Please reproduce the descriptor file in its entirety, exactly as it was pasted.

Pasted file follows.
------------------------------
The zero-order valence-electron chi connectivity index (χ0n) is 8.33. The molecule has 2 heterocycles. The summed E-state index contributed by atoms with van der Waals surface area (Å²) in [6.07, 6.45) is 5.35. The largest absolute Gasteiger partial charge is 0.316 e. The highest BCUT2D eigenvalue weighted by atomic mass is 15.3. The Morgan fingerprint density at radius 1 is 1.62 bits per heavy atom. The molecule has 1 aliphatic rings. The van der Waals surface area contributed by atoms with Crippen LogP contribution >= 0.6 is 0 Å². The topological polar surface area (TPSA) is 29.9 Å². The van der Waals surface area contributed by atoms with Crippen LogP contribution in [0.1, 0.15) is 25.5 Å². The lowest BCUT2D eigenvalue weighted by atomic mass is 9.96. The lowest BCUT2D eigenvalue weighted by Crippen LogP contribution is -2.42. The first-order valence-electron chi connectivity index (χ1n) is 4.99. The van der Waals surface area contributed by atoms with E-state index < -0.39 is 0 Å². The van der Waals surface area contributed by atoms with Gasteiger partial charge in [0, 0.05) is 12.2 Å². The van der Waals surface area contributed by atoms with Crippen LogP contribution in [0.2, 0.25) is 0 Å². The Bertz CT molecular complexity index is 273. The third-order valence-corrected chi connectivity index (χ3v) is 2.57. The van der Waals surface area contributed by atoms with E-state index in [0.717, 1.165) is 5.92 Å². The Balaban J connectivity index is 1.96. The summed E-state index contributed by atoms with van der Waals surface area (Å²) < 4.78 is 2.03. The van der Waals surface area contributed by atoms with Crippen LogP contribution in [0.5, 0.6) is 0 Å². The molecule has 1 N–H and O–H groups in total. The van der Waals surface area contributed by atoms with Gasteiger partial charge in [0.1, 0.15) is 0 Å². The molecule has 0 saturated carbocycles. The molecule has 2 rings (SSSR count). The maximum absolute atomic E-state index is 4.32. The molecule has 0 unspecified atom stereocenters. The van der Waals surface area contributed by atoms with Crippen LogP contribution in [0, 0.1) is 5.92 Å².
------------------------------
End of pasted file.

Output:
The zero-order valence-electron chi connectivity index (χ0n) is 8.33. The molecule has 2 heterocycles. The summed E-state index contributed by atoms with van der Waals surface area (Å²) in [6.07, 6.45) is 5.35. The largest absolute Gasteiger partial charge is 0.316 e. The highest BCUT2D eigenvalue weighted by atomic mass is 15.3. The Morgan fingerprint density at radius 1 is 1.62 bits per heavy atom. The molecule has 1 aliphatic rings. The van der Waals surface area contributed by atoms with Crippen LogP contribution >= 0.6 is 0 Å². The topological polar surface area (TPSA) is 29.9 Å². The van der Waals surface area contributed by atoms with Crippen LogP contribution in [0.1, 0.15) is 25.5 Å². The lowest BCUT2D eigenvalue weighted by atomic mass is 9.96. The lowest BCUT2D eigenvalue weighted by Crippen LogP contribution is -2.42. The first-order valence-electron chi connectivity index (χ1n) is 4.99. The van der Waals surface area contributed by atoms with E-state index < -0.39 is 0 Å². The van der Waals surface area contributed by atoms with Gasteiger partial charge in [0, 0.05) is 12.2 Å². The van der Waals surface area contributed by atoms with Crippen LogP contribution in [0.2, 0.25) is 0 Å². The Bertz CT molecular complexity index is 273. The third-order valence-corrected chi connectivity index (χ3v) is 2.57. The van der Waals surface area contributed by atoms with E-state index in [0.717, 1.165) is 5.92 Å². The Balaban J connectivity index is 1.96. The summed E-state index contributed by atoms with van der Waals surface area (Å²) < 4.78 is 2.03. The van der Waals surface area contributed by atoms with Crippen LogP contribution in [0.5, 0.6) is 0 Å². The molecule has 1 N–H and O–H groups in total. The van der Waals surface area contributed by atoms with Gasteiger partial charge in [0.1, 0.15) is 0 Å². The molecule has 0 saturated carbocycles. The molecule has 2 rings (SSSR count). The maximum absolute atomic E-state index is 4.32. The molecule has 0 unspecified atom stereocenters. The van der Waals surface area contributed by atoms with Crippen LogP contribution in [0, 0.1) is 5.92 Å².